PPP and UNC Failed to Give Land to Sugar Workers

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By Dr Vishnu Bisram

The PPP and UNC governments in Guyana and Trinidad failed to give land to sugar workers, the base of their political support, to transform the industry (Guysuco and Caroni respectively) and or to help to make their nations self-sufficient in food production.

Former President Donald Ramotar argues that the Guyana sugar industry can be saved and that estates closed by the PNC led coalition government can be reopened to keep near twenty thousand the former and current workers employed. I and over half the country are in agreement. The same can be said of Caroni Ltd in Trinidad where the industry was closed and over 10,000 lost their jobs. Thousands more jobs are tied to the sugar industry in both countries.

Ramotar posits that the industry needs better management, technical assistance and some capitalization to enable it to operate efficiently. He claims that the government of India has agreed to assist the industry by providing varied forms of aid to address the preceding recommendations to rehabilitate and transform the industry. It is believed that India’s assistance would make the industry profitable. The same could be said about Caroni had UNC accepted recommendations.

That India offered “sugar assistance” to Guyana has not been disputed by the PNC led government, giving credence to Ramotar’s claims that government has no interest in saving sugar. Ramotar had also charged the PNC led government policy on the sugar industry is racist in its reluctance to requisition the aid. The PNC had initially denied that India offered aid to the sugar industry. But it reversed track when information became public. President Granger announced on January 26 at India Republic Day reception hosted by the Indian Ambassador in Georgetown that the Indian government offered technical assistance and loans to Guysuco.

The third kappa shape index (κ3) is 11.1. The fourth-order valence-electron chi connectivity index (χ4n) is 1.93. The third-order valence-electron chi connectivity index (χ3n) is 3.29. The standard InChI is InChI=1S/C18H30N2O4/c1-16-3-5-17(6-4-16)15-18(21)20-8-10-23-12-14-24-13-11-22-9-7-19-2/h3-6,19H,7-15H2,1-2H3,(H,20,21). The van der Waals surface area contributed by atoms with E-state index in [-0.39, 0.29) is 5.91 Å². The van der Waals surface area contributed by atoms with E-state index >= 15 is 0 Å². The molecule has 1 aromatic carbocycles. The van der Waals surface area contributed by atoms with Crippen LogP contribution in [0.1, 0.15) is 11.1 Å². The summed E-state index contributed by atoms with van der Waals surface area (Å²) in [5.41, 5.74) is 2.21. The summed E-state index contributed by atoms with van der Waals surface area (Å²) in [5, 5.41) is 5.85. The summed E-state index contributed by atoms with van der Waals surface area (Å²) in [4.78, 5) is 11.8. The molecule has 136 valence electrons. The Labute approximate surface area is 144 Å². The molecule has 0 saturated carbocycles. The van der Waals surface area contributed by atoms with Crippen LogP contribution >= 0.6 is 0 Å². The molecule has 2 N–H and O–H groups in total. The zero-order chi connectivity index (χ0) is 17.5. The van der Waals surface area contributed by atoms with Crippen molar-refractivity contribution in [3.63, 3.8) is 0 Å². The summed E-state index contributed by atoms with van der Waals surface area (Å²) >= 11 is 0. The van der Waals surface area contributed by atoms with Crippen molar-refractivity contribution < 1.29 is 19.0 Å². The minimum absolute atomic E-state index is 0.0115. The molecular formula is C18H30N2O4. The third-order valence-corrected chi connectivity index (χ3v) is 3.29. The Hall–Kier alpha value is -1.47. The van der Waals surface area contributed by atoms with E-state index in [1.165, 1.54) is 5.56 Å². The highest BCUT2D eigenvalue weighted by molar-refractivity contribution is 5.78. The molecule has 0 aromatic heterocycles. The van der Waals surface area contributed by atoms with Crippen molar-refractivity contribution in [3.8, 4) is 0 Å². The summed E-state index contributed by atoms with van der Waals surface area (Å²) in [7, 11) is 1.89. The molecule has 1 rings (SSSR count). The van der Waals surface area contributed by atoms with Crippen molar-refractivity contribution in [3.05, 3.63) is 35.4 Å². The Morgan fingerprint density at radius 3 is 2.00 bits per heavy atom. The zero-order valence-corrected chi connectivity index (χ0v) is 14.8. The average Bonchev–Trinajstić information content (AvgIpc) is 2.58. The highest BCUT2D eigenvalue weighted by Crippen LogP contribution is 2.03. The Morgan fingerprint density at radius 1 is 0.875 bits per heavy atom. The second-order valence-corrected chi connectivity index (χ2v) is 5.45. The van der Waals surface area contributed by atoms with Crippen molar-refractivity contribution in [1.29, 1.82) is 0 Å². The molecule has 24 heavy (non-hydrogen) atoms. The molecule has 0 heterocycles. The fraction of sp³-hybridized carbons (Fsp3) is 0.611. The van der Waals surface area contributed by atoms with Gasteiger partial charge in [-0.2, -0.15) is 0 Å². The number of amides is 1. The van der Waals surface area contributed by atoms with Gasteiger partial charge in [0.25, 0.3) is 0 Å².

It should be noted that the Caroni sugar industry faced similar problems as Guysuco and recommendations were made to rescue it. Aid was offered by varied forces in India as well but was not pursued by the Trinidad government – not under the UNC or under the PNM. The industry was left to die and for the workers to suffer which is similar to what has been happening in Guyana. The UNC had set out to sell Caroni to Clico and put the workers on the breadline. The sale was stopped by the Attorney General Ramesh Maharaj who suggested that it be sold to the Caroni workers instead of Clico. He was fired from the cabinet by then Prime Minister Basdeo Panday.

I totally agree with Ramotar’s assessment of the ills of the industry and his recommendations for its rescue. Same applies to Caroni. I was also able to confirm that the Indian government has indeed offered assistance to rescue the Guyana sugar industry. The critical question is why isn’t this PNC led government willing to save the industry and by extension over 20, 000 jobs. Another equally important question is: Since Ramotar and his predecessor Bharrat Jagdeo knew of the ailments in the industry and the requisite solution, why didn’t they implement it? The offer of aid from India has been pending since the time of the Ramotar Presidency and renewed under this administration. And regarding Trinidad, why didn’t Panday seek India’s assistance to rehabilitate Caroni?